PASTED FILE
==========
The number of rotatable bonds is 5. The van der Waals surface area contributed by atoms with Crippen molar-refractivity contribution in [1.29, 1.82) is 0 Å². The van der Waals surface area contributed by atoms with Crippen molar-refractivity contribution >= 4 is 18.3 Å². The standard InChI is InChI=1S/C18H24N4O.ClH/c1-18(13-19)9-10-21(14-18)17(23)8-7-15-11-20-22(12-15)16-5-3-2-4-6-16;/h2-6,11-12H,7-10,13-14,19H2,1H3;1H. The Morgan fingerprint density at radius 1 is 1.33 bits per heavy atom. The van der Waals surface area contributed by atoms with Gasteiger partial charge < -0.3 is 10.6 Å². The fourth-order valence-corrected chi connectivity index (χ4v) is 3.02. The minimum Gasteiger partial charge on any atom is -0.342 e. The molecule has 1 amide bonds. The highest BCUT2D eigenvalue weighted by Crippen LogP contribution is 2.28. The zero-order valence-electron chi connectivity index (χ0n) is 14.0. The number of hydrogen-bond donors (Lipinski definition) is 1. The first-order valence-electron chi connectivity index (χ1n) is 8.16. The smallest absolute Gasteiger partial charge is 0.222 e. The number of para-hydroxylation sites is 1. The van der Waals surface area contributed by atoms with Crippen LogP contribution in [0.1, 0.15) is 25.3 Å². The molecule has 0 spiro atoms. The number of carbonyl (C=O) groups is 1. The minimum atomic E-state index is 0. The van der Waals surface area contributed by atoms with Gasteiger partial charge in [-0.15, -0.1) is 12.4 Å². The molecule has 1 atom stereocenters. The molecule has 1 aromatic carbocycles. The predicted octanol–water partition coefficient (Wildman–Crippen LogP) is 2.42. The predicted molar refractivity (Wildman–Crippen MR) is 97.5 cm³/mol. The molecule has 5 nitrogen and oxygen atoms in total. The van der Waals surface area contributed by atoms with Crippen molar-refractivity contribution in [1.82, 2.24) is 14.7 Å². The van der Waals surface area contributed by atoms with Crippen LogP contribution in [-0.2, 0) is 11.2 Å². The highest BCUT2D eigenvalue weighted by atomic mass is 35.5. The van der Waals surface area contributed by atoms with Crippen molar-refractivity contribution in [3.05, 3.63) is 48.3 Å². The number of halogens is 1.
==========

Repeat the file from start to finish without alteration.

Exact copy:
The number of rotatable bonds is 5. The van der Waals surface area contributed by atoms with Crippen molar-refractivity contribution in [1.29, 1.82) is 0 Å². The van der Waals surface area contributed by atoms with Crippen molar-refractivity contribution >= 4 is 18.3 Å². The standard InChI is InChI=1S/C18H24N4O.ClH/c1-18(13-19)9-10-21(14-18)17(23)8-7-15-11-20-22(12-15)16-5-3-2-4-6-16;/h2-6,11-12H,7-10,13-14,19H2,1H3;1H. The Morgan fingerprint density at radius 1 is 1.33 bits per heavy atom. The van der Waals surface area contributed by atoms with Gasteiger partial charge < -0.3 is 10.6 Å². The fourth-order valence-corrected chi connectivity index (χ4v) is 3.02. The minimum Gasteiger partial charge on any atom is -0.342 e. The molecule has 1 amide bonds. The highest BCUT2D eigenvalue weighted by Crippen LogP contribution is 2.28. The zero-order valence-electron chi connectivity index (χ0n) is 14.0. The number of hydrogen-bond donors (Lipinski definition) is 1. The first-order valence-electron chi connectivity index (χ1n) is 8.16. The smallest absolute Gasteiger partial charge is 0.222 e. The number of para-hydroxylation sites is 1. The van der Waals surface area contributed by atoms with Crippen LogP contribution in [0.1, 0.15) is 25.3 Å². The molecule has 0 spiro atoms. The number of carbonyl (C=O) groups is 1. The minimum atomic E-state index is 0. The van der Waals surface area contributed by atoms with Gasteiger partial charge in [-0.15, -0.1) is 12.4 Å². The molecule has 1 atom stereocenters. The molecule has 1 aromatic carbocycles. The predicted octanol–water partition coefficient (Wildman–Crippen LogP) is 2.42. The predicted molar refractivity (Wildman–Crippen MR) is 97.5 cm³/mol. The molecule has 5 nitrogen and oxygen atoms in total. The van der Waals surface area contributed by atoms with Crippen molar-refractivity contribution in [1.82, 2.24) is 14.7 Å². The van der Waals surface area contributed by atoms with Crippen LogP contribution in [-0.2, 0) is 11.2 Å². The highest BCUT2D eigenvalue weighted by atomic mass is 35.5. The van der Waals surface area contributed by atoms with Crippen molar-refractivity contribution in [3.05, 3.63) is 48.3 Å². The number of halogens is 1.